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Was "Gordon" a military Tam o'shanter maker ?

Article about: G'day gents , does this maker label look familiar ? Gordon made in Scotland 100% wool Civilian or regimental ? Many thanks .

  1. #1

    Default Was "Gordon" a military Tam o'shanter maker ?

    G'day gents , does this maker label look familiar ?

    Gordon made in Scotland 100% wool


    Civilian or regimental ?

    Many thanks .

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  2. #2

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    Civvie cap with civvie label IMFO
    Regards,

    Jerry

    Whatever its just an opinion.

  3. #3

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    100% civilian. Bears no resemblance to any military uniform item.

    During my service I had the pleasure to serve beside every Scots regiment in the army (1975 - 1999) including Guards and cavalry regiments and I don't think I every saw even a colonels wife wearing a bonnet like that. Plenty on Princess St in Edinburgh though

    Seriously though, I can't think of a single example of scots troops wearing tartan bonnets, after the 18th century anyway.

    Hope this helps.

    Regards

    Mark
    "War is an ugly thing, but not the ugliest of things. A man who has nothing for which he is willing to fight, nothing he cares more about than his own personal safety, is a miserable creature with no chance of being free unless made and kept so by the exertions of better men than himself."

  4. #4

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    Thanks gents , the only reason I ask is I've seen regimental kilts with the same name.

  5. #5

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    "Ma hat....Gimme back ma wee bonnet......!!!"

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    'I do not think we can hope for any better thing now.
    We shall stick it out to the end, but we are getting weaker of course, and the end cannot be far.
    It seems a pity, but I do not think I can write more. R. SCOTT.
    Last Entry - For God's sake look after our people.'

    In memory of Capt. Robert Falcon Scott, Edward Wilson, Henry Bowers, Lawrence Oates and Edgar Evans. South Pole Expedition, 30th March 1912.

  6. #6

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    I think I will throw it on the teapot .

  7. #7

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    Quote by Australia View Post
    Thanks gents , the only reason I ask is I've seen regimental kilts with the same name.
    Perfectly understandable thought process!

    It is not at all uncommon to find civilian type labels in dress / walking out (aka "undress") uniform items for most regiments as these type of item is often made by "military" tailors who are really civilian outfitters with military approvals (not always though) to supply specified patterns and such items are just as often private purchases.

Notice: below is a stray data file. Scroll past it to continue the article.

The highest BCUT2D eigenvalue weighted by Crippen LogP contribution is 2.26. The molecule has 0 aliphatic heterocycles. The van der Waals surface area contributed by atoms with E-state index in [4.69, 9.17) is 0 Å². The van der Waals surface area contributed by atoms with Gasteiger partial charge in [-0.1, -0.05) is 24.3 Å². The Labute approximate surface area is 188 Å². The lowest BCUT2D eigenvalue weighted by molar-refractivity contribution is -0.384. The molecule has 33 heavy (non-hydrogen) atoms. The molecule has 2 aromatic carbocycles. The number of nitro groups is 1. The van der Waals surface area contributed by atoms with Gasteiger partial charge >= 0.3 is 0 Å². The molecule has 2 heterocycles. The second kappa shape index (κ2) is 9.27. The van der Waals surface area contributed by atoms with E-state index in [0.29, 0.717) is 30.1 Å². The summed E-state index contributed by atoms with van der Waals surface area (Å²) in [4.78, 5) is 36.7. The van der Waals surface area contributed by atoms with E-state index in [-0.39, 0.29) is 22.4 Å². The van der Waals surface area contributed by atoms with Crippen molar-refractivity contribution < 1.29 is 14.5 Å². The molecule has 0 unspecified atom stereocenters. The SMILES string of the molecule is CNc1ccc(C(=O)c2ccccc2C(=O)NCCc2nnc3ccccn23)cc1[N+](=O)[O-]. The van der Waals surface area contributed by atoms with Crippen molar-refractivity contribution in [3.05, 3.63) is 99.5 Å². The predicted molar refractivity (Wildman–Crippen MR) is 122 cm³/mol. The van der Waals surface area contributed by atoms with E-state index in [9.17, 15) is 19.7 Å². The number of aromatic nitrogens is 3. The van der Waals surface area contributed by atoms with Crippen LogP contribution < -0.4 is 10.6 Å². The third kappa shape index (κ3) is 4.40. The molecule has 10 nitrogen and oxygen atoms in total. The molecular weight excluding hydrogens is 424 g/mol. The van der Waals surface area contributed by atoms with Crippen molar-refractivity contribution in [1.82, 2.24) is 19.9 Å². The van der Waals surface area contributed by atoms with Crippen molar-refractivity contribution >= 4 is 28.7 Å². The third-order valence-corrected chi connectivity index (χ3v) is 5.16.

This is particularly true in the Scots regiments with things like kilts, plaids and cetain headress which are traditional Scots dress and these outfitters supply these garments to the general public. In some cases there will be very little or even no difference at all between items supplied as uniform and those supplied as civilian attire.
    With regiments not wearing this kind of national dress (English or Welsh for example) this is much less problematic. An example here would be the "British Warm" or Burberry "Trench coat" both items that were originally civilian garments but were aimed specifically at British Army officers and gained official approval for wear in uniform. Both these are very evident in civilian wear today (would young fashionistas be so keen on Burberry if they were aware of the history?) Usually such differences relate to quality (excluding regimental distinctions etc) and in this respect it could be either that is the better depending on where and to whom it is supplied. Of course there are also items acquired through the supply chain under government contract and they will usually have a label with some kind of military nomenclature. Again, just to be helpful to us collectors, this is not always the case. Sometimes because a label is not appropriate as it would be visible, it originally had a paper adhesive label which has fallen off / been removed, the permanent label has worn away (usually leaves a trace) or simply that the contract spec did not include a label. In the case of such items as kilts, although uncommon it is not unheard of for a military stock label and a tailors label to exist together on the same garment.

    Confused yet? You will be!!

    I hope this doesn't stir up too much mud!

    Regards

    Mark
    "War is an ugly thing, but not the ugliest of things. A man who has nothing for which he is willing to fight, nothing he cares more about than his own personal safety, is a miserable creature with no chance of being free unless made and kept so by the exertions of better men than himself."

  8. #8

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    Erroneous re-post
    "War is an ugly thing, but not the ugliest of things. A man who has nothing for which he is willing to fight, nothing he cares more about than his own personal safety, is a miserable creature with no chance of being free unless made and kept so by the exertions of better men than himself."

  9. #9

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    Thanks for the information mark , much appreciated !

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